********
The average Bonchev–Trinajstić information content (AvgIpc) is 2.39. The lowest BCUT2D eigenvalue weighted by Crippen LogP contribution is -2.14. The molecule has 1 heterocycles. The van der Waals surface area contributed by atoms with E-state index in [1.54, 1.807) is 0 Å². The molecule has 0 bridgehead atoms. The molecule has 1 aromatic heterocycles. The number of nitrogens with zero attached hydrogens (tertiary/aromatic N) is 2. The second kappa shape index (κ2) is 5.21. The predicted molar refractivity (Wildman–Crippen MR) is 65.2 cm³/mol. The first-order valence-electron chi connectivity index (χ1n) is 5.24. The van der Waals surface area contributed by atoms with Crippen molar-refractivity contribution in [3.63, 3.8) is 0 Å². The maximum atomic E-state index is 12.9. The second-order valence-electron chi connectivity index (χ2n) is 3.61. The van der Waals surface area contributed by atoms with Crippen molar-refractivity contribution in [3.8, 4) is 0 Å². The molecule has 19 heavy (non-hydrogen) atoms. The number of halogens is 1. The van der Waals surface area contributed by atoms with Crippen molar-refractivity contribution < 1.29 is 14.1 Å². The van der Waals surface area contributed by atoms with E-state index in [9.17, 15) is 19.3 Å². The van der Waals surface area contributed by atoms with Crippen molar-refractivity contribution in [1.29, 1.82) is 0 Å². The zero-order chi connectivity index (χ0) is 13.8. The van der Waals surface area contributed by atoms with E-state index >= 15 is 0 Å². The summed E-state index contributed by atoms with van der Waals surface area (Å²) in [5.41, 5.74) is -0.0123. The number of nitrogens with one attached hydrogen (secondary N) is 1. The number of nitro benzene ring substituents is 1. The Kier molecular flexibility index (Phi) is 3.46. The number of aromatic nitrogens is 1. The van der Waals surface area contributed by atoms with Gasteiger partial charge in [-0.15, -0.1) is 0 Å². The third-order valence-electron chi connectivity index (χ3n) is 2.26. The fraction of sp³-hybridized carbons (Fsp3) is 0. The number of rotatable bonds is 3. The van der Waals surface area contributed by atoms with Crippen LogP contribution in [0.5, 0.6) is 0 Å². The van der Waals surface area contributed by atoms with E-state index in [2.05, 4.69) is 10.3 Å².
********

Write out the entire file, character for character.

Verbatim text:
The average Bonchev–Trinajstić information content (AvgIpc) is 2.39. The lowest BCUT2D eigenvalue weighted by Crippen LogP contribution is -2.14. The molecule has 1 heterocycles. The van der Waals surface area contributed by atoms with E-state index in [1.54, 1.807) is 0 Å². The molecule has 0 bridgehead atoms. The molecule has 1 aromatic heterocycles. The number of nitrogens with zero attached hydrogens (tertiary/aromatic N) is 2. The second kappa shape index (κ2) is 5.21. The predicted molar refractivity (Wildman–Crippen MR) is 65.2 cm³/mol. The first-order valence-electron chi connectivity index (χ1n) is 5.24. The van der Waals surface area contributed by atoms with Crippen molar-refractivity contribution in [3.63, 3.8) is 0 Å². The maximum atomic E-state index is 12.9. The second-order valence-electron chi connectivity index (χ2n) is 3.61. The van der Waals surface area contributed by atoms with Crippen molar-refractivity contribution in [3.8, 4) is 0 Å². The molecule has 19 heavy (non-hydrogen) atoms. The number of halogens is 1. The van der Waals surface area contributed by atoms with Crippen molar-refractivity contribution < 1.29 is 14.1 Å². The van der Waals surface area contributed by atoms with E-state index in [9.17, 15) is 19.3 Å². The van der Waals surface area contributed by atoms with Crippen molar-refractivity contribution in [1.29, 1.82) is 0 Å². The zero-order chi connectivity index (χ0) is 13.8. The van der Waals surface area contributed by atoms with E-state index >= 15 is 0 Å². The summed E-state index contributed by atoms with van der Waals surface area (Å²) in [5.41, 5.74) is -0.0123. The number of nitrogens with one attached hydrogen (secondary N) is 1. The number of nitro benzene ring substituents is 1. The Kier molecular flexibility index (Phi) is 3.46. The number of aromatic nitrogens is 1. The van der Waals surface area contributed by atoms with Gasteiger partial charge in [-0.15, -0.1) is 0 Å². The third-order valence-electron chi connectivity index (χ3n) is 2.26. The fraction of sp³-hybridized carbons (Fsp3) is 0. The number of rotatable bonds is 3. The van der Waals surface area contributed by atoms with Crippen LogP contribution in [0.5, 0.6) is 0 Å². The van der Waals surface area contributed by atoms with E-state index in [2.05, 4.69) is 10.3 Å².